5 July 2012

Floe Lake hike

Posted by Callan Bentley

Last summer, my wife and I spent some time in the Canadian Rockies. One of the things we did was to take a three-day backpacking trip to Floe Lake, in Kootenay National Park, British Columbia.

We picked a rough couple of days for hiking – We got a lot of Canadian Rockies precipitation out there: we got rained on, hailed on, and snowed on during those three days. Here’s our tent on the shore of Floe Lake, looking downright soaked and chilly:

We ended up spending a lot of time in the tent, reading and playing Yahtzee:

But when the rain / hail let up for a bit, we got out and explored around. You can’t complain about the scenery:

Here’s a hand-shot (and Photoshop-stitched) GigaPan of the other side of Floe Lake:

Namesake floe, floating in the lake:

The opposite side of the lake is a tough, persistent cliff of limestone called The Rockwall.

The Rockwall is made of a thinly-laminated (and highly cleaved, as I will show in another post) limestone called the Ottertail Formation. Here’s an outcrop on the east shore of Floe Lake:

A loose cobble illustrating the thin laminations in the rock:

The morning of our second day on the trip, we woke to more rain. We stayed in bed for a while, but eventually we had to pull on wet socks and boots and pack up our gear to head out. Here’s a shot of Lily looking back at Floe Lake as we climbed up to Numa Pass.

Stradding Numa Pass:

Is that a spot of sunshine down below?

Indeed, the sun began to emerge as we descended the far side of the pass…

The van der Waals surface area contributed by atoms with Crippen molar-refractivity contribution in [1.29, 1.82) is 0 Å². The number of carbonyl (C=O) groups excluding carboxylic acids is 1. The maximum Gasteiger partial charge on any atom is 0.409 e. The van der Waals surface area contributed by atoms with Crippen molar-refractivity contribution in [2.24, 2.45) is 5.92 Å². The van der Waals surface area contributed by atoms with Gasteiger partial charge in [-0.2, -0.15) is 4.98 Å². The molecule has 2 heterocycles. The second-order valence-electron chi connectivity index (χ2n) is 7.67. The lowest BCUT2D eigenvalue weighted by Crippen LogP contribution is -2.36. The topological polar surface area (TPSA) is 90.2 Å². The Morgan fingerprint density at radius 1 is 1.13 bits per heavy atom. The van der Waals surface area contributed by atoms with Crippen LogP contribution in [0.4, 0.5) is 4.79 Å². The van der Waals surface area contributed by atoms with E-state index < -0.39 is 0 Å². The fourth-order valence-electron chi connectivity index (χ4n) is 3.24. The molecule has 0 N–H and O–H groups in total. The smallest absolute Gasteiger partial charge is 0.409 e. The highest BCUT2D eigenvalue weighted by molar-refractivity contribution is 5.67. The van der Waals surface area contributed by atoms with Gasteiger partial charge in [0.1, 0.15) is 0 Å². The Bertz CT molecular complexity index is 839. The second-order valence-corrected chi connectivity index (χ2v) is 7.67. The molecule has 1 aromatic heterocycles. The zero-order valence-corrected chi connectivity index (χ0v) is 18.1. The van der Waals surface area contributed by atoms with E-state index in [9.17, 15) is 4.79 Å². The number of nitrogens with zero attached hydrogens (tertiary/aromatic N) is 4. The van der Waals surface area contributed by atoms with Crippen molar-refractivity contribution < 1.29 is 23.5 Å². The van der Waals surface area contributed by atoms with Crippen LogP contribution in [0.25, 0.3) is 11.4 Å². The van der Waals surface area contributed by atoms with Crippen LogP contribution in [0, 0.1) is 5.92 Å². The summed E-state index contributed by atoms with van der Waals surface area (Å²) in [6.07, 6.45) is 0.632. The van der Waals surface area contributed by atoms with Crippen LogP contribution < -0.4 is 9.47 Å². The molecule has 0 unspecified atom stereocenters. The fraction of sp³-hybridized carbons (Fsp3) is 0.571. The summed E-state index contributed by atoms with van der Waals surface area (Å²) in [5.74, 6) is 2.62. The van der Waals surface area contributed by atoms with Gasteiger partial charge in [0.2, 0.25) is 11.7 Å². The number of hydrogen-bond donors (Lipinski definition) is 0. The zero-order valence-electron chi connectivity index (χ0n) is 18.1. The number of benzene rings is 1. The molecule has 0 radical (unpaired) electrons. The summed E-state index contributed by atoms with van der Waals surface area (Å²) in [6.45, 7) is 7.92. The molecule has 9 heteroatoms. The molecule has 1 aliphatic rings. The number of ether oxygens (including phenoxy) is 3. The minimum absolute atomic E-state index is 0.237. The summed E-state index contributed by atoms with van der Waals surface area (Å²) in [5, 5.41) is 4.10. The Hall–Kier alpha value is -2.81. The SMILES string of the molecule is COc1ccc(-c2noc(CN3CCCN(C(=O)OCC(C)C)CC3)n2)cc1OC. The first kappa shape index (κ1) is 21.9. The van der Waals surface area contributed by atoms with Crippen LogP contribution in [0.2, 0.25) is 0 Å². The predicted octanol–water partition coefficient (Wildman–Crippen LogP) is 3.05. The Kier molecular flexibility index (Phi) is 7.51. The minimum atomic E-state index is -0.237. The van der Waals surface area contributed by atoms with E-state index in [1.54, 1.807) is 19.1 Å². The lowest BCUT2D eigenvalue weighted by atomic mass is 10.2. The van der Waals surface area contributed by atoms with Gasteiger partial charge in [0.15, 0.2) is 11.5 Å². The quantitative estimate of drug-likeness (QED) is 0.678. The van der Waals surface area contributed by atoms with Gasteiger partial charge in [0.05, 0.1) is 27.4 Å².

The sky cleared, and we could even make out the tops of peaks that had previously been wreathed in cloud:

We set up our second campsite, and set out our damp clothes and boots to dry out. We again elected to pass the time with a few rounds of Yahtzee (the best backpacking game ever):

That night, Lily woke me up because she heard an animal in camp. As soon as I had sat up in the groggy dark, it stuck its head under the rainfly of the tent and gave us a terrible fright — we thought it was the snout of a grizzly bear — but thankfully, it was only a porcupine. I chased it out of camp, but discovered that it had been driven to our damp gear by a craving for salt. Here’s a look at my boots and hiking pole handle after the porcupine had a good gnaw on them:

The little bugger left his mark on our trip! I had to go buy a new pair of books (Expensive, high-topped Akus from the Sports Lure in Buffalo, Wyoming) before I could climb Darton Peak a couple weeks later.